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Markets shifting to be less driven by top-down views: SSGA

By Rhea Nath
4 minute read

While valuations remain elevated in most parts of the market, State Street Global Advisors is forecasting company fundamentals to come to the fore as markets evolve to be more supportive of stock picking.

State Street Global Advisors’ latest equity market insights indicate investors may be pushed back towards fundamentals and away from higher-level macro and thematic positioning over the course of the year.

Highlighting a “ripping” first quarter, SSGA noted that developed markets posted a nearly 10 per cent return in the first three months of the year. Meanwhile, emerging markets, although dragged down by weakness in China, returned around 4 per cent.

More specifically, equity returns in the US stood at 10 per cent while Europe came in slightly lower at 7.6 per cent. The Japan market posted a return of 17.7 per cent and the Pacific ex-Japan posted a slim 0.6 per cent.

“The recent strong equity market returns have been supported by growing earnings and increasing expectations for future earnings,” explained SSGA’s Toby Warburton, global head of portfolio management, systematic equity-active.

“While this earnings growth had been concentrated in US mega-cap technology-enabled companies, it has been broadening out more recently.“

However, Warburton highlighted that the rate of revisions in analysts’ earnings forecasts over the most recent quarter has been slowing relative to the end of last year. While still positive in many markets globally, in some regions, earnings are expected to decline, he said.

“Although valuations have become a little more expensive this year, they are not extreme, but will require continued robust earnings to support them,” Warburton explained.

Developed markets, in aggregate, are currently priced at around 19 times earnings expectations for the next 12 months, compared to 17 times at the end of 2023, while most markets outside the US sit at a valuation discount to US equities.

“An investor would only need to pay 12 times the next 12 months’ earnings to buy emerging markets exposure, for example, as of the end of March,” Warburton elaborated.

“For the more expensive parts of the market, the risk of slowing earnings momentum is something equity investors should watch closely.”

He added that in recent years, equity markets have shown heightened focus on specific drivers such as trade tensions, AI advancements, and inflation, resulting in increased correlations among stocks, potentially creating a winner-takes-all market scenario and posing challenges for active stock picking strategies.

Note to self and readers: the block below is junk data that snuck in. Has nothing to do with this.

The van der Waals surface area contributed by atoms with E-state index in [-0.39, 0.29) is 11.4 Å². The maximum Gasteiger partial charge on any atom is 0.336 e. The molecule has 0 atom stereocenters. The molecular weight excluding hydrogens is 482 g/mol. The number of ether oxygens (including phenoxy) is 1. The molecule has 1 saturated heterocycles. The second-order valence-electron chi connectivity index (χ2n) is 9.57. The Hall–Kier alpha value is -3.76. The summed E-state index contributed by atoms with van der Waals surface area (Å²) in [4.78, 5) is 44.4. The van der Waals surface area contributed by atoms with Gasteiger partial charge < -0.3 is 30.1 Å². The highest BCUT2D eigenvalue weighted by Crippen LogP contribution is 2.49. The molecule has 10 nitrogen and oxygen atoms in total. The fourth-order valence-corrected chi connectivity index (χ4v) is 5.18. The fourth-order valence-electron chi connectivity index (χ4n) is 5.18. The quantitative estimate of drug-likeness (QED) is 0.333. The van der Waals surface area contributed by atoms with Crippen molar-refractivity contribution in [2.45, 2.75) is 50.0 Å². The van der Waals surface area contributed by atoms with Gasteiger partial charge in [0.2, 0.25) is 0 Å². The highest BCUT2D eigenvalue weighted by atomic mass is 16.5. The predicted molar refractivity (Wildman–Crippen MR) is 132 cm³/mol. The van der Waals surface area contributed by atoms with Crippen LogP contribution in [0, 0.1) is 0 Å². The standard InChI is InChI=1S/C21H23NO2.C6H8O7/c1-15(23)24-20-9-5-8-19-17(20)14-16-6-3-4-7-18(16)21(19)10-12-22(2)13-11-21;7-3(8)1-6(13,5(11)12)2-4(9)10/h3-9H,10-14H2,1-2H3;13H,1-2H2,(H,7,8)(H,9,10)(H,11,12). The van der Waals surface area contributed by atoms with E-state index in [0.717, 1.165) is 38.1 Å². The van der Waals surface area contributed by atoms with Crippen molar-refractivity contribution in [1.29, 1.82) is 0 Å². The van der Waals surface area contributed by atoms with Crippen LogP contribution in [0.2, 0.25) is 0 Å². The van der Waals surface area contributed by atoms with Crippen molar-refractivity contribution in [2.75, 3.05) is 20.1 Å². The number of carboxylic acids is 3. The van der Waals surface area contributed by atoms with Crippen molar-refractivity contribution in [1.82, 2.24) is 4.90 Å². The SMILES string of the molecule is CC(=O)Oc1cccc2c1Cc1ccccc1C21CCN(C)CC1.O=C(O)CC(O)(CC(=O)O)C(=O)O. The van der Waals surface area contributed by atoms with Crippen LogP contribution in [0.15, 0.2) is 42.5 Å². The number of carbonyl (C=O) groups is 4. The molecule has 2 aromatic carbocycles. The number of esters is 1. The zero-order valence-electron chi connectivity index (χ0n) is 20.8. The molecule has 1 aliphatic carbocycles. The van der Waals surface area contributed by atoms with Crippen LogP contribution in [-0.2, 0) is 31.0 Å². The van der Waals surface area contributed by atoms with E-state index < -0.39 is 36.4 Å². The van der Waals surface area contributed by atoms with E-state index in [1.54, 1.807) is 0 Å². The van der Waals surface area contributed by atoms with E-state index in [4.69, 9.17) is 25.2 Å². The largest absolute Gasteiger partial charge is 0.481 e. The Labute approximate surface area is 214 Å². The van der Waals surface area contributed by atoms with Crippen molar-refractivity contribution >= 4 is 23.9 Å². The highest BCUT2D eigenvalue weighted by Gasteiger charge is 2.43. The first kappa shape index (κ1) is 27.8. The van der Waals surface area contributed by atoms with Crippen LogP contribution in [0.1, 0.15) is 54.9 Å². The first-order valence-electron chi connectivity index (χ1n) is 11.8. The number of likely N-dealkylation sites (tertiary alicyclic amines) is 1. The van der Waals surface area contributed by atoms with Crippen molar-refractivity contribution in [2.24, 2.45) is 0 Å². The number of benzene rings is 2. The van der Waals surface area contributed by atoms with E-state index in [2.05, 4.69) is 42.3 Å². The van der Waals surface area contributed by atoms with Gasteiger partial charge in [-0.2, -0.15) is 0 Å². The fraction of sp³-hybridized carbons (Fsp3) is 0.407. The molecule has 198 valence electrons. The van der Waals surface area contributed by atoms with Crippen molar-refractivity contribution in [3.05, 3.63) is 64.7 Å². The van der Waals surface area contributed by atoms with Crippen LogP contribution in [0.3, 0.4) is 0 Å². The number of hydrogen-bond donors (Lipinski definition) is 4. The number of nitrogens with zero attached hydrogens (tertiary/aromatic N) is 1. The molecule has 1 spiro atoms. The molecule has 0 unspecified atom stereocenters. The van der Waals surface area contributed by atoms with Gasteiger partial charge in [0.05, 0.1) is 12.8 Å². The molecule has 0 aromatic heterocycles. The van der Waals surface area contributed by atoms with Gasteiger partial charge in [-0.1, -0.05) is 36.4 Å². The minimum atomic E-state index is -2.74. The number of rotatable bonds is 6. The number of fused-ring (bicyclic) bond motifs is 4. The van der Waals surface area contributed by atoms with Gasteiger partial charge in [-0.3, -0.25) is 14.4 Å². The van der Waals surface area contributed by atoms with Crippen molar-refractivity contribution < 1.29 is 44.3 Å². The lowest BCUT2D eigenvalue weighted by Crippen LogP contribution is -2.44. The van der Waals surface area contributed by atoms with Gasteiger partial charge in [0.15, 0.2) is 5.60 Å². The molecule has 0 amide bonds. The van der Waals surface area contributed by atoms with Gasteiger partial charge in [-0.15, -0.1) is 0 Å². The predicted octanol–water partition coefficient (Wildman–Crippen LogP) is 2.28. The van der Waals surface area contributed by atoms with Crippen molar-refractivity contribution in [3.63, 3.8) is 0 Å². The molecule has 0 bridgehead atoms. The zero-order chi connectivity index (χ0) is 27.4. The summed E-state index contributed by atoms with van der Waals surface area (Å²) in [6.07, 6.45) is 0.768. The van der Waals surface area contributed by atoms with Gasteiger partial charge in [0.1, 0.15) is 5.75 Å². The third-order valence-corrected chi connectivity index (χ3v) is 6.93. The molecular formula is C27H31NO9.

“We can measure this trend through calculating an average pairwise correlations across all stocks within the market. Encouragingly, there are signs that so called pairwise correlations between stocks are starting to roll over again,” Warburton observed.

“The exact driver for these changes is hard to pinpoint, but recently, many investors have started to anticipate a higher-for-longer rates environment. In this regime, higher debt servicing costs for companies and tightened financial conditions may well push investors back towards fundamentals and away from the higher-level macro and thematic positioning.

“A reversion towards the long-term mean correlation could benefit stock picking strategies, with markets interested in company fundamentals and idiosyncratic characteristics once again.”

Cross-sectional dispersions, which measures the spread of returns between stocks, is another useful variable to assess the market environment, he said.

“In the post-Global Financial Crisis (GFC) period, dispersion was unusually low, before picking up again in 2018–19 and into the COVID period. After a brief dip, there are signs that dispersion is picking up again back towards long-term average levels.”

He opined that this higher dispersion could be beneficial for active managers, as it implies higher differentiation between returns for the winners and losers, and therefore higher active returns for skilled investors.

Interestingly, the latest iteration of its SPIVA Australia Scorecard report, which measures the performance of Australian actively managed funds against their respective benchmarks, found both international and Australian equities struggled to beat their respective benchmarks last year.

Amid the “best of times and the worst of times” for actively managed funds, according to S&P, international general equity funds struggled the most throughout 2023.